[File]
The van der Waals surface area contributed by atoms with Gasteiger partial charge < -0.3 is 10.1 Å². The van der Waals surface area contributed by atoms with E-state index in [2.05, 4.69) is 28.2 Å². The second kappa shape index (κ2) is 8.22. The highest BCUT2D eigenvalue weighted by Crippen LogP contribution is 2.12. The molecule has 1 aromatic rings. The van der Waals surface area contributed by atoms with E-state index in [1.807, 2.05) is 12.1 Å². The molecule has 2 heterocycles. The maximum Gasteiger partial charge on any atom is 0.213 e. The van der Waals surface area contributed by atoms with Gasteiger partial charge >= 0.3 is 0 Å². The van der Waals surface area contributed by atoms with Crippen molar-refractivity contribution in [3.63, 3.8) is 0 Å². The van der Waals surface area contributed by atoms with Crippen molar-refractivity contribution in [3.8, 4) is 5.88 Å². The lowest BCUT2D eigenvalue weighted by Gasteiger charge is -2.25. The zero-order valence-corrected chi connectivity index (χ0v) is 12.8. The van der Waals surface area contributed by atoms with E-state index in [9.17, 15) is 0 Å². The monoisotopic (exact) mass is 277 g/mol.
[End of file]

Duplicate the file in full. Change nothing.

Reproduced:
The van der Waals surface area contributed by atoms with Gasteiger partial charge < -0.3 is 10.1 Å². The van der Waals surface area contributed by atoms with E-state index in [2.05, 4.69) is 28.2 Å². The second kappa shape index (κ2) is 8.22. The highest BCUT2D eigenvalue weighted by Crippen LogP contribution is 2.12. The molecule has 1 aromatic rings. The van der Waals surface area contributed by atoms with E-state index in [1.807, 2.05) is 12.1 Å². The molecule has 2 heterocycles. The maximum Gasteiger partial charge on any atom is 0.213 e. The van der Waals surface area contributed by atoms with Gasteiger partial charge >= 0.3 is 0 Å². The van der Waals surface area contributed by atoms with Crippen molar-refractivity contribution in [3.63, 3.8) is 0 Å². The van der Waals surface area contributed by atoms with Crippen molar-refractivity contribution in [3.8, 4) is 5.88 Å². The lowest BCUT2D eigenvalue weighted by Gasteiger charge is -2.25. The zero-order valence-corrected chi connectivity index (χ0v) is 12.8. The van der Waals surface area contributed by atoms with E-state index in [9.17, 15) is 0 Å². The monoisotopic (exact) mass is 277 g/mol.